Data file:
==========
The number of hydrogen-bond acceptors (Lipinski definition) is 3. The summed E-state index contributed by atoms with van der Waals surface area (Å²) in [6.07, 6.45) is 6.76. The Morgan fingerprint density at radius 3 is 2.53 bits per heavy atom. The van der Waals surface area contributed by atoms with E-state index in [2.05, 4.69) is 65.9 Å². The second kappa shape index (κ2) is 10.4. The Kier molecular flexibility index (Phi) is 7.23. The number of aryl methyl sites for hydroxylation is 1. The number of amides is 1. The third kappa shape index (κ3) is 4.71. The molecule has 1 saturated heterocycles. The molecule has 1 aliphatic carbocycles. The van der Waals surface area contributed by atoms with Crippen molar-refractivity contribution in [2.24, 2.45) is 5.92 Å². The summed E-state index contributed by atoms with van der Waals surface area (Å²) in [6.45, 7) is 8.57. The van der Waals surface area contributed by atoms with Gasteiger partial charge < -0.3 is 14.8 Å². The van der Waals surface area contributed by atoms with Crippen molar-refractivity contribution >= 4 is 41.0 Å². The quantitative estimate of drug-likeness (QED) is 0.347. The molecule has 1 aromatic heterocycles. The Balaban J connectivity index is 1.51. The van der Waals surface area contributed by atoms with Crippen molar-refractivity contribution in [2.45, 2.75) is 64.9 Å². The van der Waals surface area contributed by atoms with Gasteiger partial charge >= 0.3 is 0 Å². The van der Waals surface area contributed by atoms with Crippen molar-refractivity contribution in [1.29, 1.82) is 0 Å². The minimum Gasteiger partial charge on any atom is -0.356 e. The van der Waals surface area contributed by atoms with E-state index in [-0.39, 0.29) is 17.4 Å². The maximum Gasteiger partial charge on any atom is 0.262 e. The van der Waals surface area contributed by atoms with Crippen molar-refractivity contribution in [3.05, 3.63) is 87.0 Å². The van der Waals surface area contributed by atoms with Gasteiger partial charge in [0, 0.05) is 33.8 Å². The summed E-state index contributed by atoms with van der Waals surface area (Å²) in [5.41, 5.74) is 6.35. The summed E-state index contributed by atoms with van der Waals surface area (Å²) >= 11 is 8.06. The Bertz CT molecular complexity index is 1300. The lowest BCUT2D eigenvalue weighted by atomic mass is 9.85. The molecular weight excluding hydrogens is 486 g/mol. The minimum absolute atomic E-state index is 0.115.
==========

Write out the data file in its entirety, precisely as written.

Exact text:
The number of hydrogen-bond acceptors (Lipinski definition) is 3. The summed E-state index contributed by atoms with van der Waals surface area (Å²) in [6.07, 6.45) is 6.76. The Morgan fingerprint density at radius 3 is 2.53 bits per heavy atom. The van der Waals surface area contributed by atoms with E-state index in [2.05, 4.69) is 65.9 Å². The second kappa shape index (κ2) is 10.4. The Kier molecular flexibility index (Phi) is 7.23. The number of aryl methyl sites for hydroxylation is 1. The number of amides is 1. The third kappa shape index (κ3) is 4.71. The molecule has 1 saturated heterocycles. The molecule has 1 aliphatic carbocycles. The van der Waals surface area contributed by atoms with Crippen molar-refractivity contribution in [2.24, 2.45) is 5.92 Å². The summed E-state index contributed by atoms with van der Waals surface area (Å²) in [6.45, 7) is 8.57. The van der Waals surface area contributed by atoms with Gasteiger partial charge < -0.3 is 14.8 Å². The van der Waals surface area contributed by atoms with Crippen molar-refractivity contribution >= 4 is 41.0 Å². The quantitative estimate of drug-likeness (QED) is 0.347. The molecule has 1 aromatic heterocycles. The Balaban J connectivity index is 1.51. The van der Waals surface area contributed by atoms with Crippen molar-refractivity contribution in [2.45, 2.75) is 64.9 Å². The van der Waals surface area contributed by atoms with Gasteiger partial charge >= 0.3 is 0 Å². The van der Waals surface area contributed by atoms with Crippen molar-refractivity contribution in [1.29, 1.82) is 0 Å². The minimum Gasteiger partial charge on any atom is -0.356 e. The van der Waals surface area contributed by atoms with E-state index in [-0.39, 0.29) is 17.4 Å². The maximum Gasteiger partial charge on any atom is 0.262 e. The van der Waals surface area contributed by atoms with Crippen molar-refractivity contribution in [3.05, 3.63) is 87.0 Å². The van der Waals surface area contributed by atoms with Gasteiger partial charge in [0, 0.05) is 33.8 Å². The summed E-state index contributed by atoms with van der Waals surface area (Å²) in [5.41, 5.74) is 6.35. The summed E-state index contributed by atoms with van der Waals surface area (Å²) >= 11 is 8.06. The Bertz CT molecular complexity index is 1300. The lowest BCUT2D eigenvalue weighted by atomic mass is 9.85. The molecular weight excluding hydrogens is 486 g/mol. The minimum absolute atomic E-state index is 0.115.